Grand Theft is defined under the Florida Statute 812.014 as taking someone else’s property valued at $750 or more. Grand theft charges are felony offenses. To mitigate the potential long-term consequences of a felony conviction, you should consider hiring an experienced Orlando grand theft attorney from Moses and Rooth.

Our lawyers have extensive courtroom experience. For nearly three decades, our lawyers have fought for justice in Orlando and other areas in central Florida. They could put you in the best possible position to avoid the pitfalls of a felony conviction.

Defining Theft Under Florida Statutes

Florida defines theft as someone who knowingly obtains or uses, or endeavors to obtain or use, the property of another with intent to, either temporarily or permanently:

  • Deprive another person of a right to or a benefit from the property; or
  • Appropriate the property to their own use or the use of any other person not entitled to the property.

Grand theft charges only apply when the value of the property at issue exceeds $750. When the value is less than $750, the applicable charge is petit theft.

Grand theft can be classified by three different degrees based on the stolen property’s value.

A grand theft charge can be a third-degree, a second-degree or even a first-degree felony.

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veronica heissner
veronica heissner
Paul Ghezzi took his time and listened to my issue AND did exactly what he said he would do. If you want someone who will listen and follow their word, then call Paul.
Jordan Cristwell
Jordan Cristwell
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Emmanuel Rogers
Emmanuel Rogers
This law firm went on a 2 year roller coaster ride with me. They kept me from going to prison. They got me into rehab. I can say for certain that I am sober and intend to stay this way. Thanks to Mr. Jay Rooth , THE ORLANDO BRIDGE, My family and friends and above all myself. I can finally close this chapter in my life. Thanks again Moses and Rooth.
robert carlin
robert carlin
A wealth of legal expertise coupled with a make it happen professional attitude is exactly what you get when you hire Attorney Paul E. Ghezzi, Esq., of Moses & Rooth, to represent you. From my initial consultation Paul exuded an air of overwhelming confidence in his ability to get the Court to grant my motion for early termination of probation. Mom always said to me that God gave us all 2 ears to listen twice as much as we talk. Paul did just that, he listened intently to my intricate predicament which is a major attribute in the legal world. Having said that, when he spoke, I hung on every word and the motion was granted. Thank you Paul. Ladies and gentlemen, to regain your peace of mind in tough legal times, get yourself a magnificently savvy go-getter type of attorney.......Call Moses & Rooth and ask for Attorney Paul Ghezzi. With Paul, failure is NOT an option!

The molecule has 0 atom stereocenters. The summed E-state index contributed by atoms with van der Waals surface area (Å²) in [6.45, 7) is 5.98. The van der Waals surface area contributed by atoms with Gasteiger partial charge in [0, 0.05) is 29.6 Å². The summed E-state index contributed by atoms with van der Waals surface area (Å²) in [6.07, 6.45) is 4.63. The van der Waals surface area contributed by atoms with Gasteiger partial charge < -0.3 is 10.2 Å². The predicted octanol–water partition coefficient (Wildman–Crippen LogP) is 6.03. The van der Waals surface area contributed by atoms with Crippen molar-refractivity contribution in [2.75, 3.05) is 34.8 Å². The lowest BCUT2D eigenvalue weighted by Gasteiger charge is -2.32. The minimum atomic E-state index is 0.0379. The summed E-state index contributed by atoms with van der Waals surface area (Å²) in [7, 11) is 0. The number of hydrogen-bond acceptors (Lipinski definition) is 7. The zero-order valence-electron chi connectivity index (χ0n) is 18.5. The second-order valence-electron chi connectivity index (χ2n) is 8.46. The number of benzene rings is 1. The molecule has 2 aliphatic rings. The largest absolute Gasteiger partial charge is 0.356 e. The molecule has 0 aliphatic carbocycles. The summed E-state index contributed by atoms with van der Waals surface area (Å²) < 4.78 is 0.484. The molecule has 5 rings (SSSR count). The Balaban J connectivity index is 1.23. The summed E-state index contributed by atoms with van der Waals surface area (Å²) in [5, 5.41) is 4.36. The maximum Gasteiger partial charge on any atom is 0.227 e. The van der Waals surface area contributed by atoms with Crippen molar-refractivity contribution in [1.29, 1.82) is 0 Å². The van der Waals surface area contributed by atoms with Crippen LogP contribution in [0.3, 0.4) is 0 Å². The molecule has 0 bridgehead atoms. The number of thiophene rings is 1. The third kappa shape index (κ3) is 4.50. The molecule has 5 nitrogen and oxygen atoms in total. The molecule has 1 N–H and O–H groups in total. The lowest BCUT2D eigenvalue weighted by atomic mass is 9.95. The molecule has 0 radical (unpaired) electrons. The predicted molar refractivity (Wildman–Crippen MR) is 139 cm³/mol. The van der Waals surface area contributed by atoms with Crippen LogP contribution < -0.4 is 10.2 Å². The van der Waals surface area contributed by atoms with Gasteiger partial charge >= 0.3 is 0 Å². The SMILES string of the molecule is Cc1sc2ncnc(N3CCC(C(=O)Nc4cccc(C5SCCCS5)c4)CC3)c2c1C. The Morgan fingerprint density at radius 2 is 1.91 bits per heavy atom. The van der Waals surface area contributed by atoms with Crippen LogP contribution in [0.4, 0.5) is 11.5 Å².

Byrd Risner
Byrd Risner
Paul Ghezzi, ESQ. represented me for a felony criminal defense case. He was able to get my 2 felonies dismissed & arrived at a plea for a misdemeanor with minimal fine and time served. He spent the time searching through my discovery and watching body cam footage to find my defense. An iron clad one at that That left the prosecution confused on why I was getting the deal of a lifetime. His knowledge on case law, his dedication of time to his clients and his empathy are unmatched. He is even trying to help me find an attorney to help me with a case I have in another state. Above & beyond is an understatement and the retainer was more than reasonable and well worth it. As somebody whose criminal history is as tall as me I have never had a lawyer fight for me, until now. If you find yourself in the position to need a power house attorney, look no further. You found him. to put this into full view for you, a case I could have done 5 years in prison for and have been sentenced to that for similar cases in the past, he was able to get me time served (for two days I spent in county awaiting bond), less than a $1,000 fine and NO PROBATION. When I have priors. I’m going to say it again, LOOK NO FURTHER.
Ashley Renee
Ashley Renee
I have hired attorneys in the past and I have to share that I’ve never had an attorney like Paul Ghezzi from Moses & Rooth, Attorneys at Law. Paul kept in contact with us through the entire process. Paul was always available for any questions we had and was always willing to go the extra mile. From my family to you Paul you are more than just attorney your now my friend. You are so much appreciated. Thank you Paul for being you! I strongly recommend this law firm if any of these attorneys give you 50% of what Paul has done for my family you will be in great shape!
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Vicente Vigil
I had an excellent experience with Moses and Rooth. From beginning to end I felt I had trusted the right firm. Jay Rooth represented me in my case and having an attorney who was pleasant, professional, and very experienced was everything. During a stressful time, I feel much of the stress was reduced due to the fact I made a good decision going with Jay. What is also important is everyone at this office is fantastic and helpful throughout the process. Many thanks !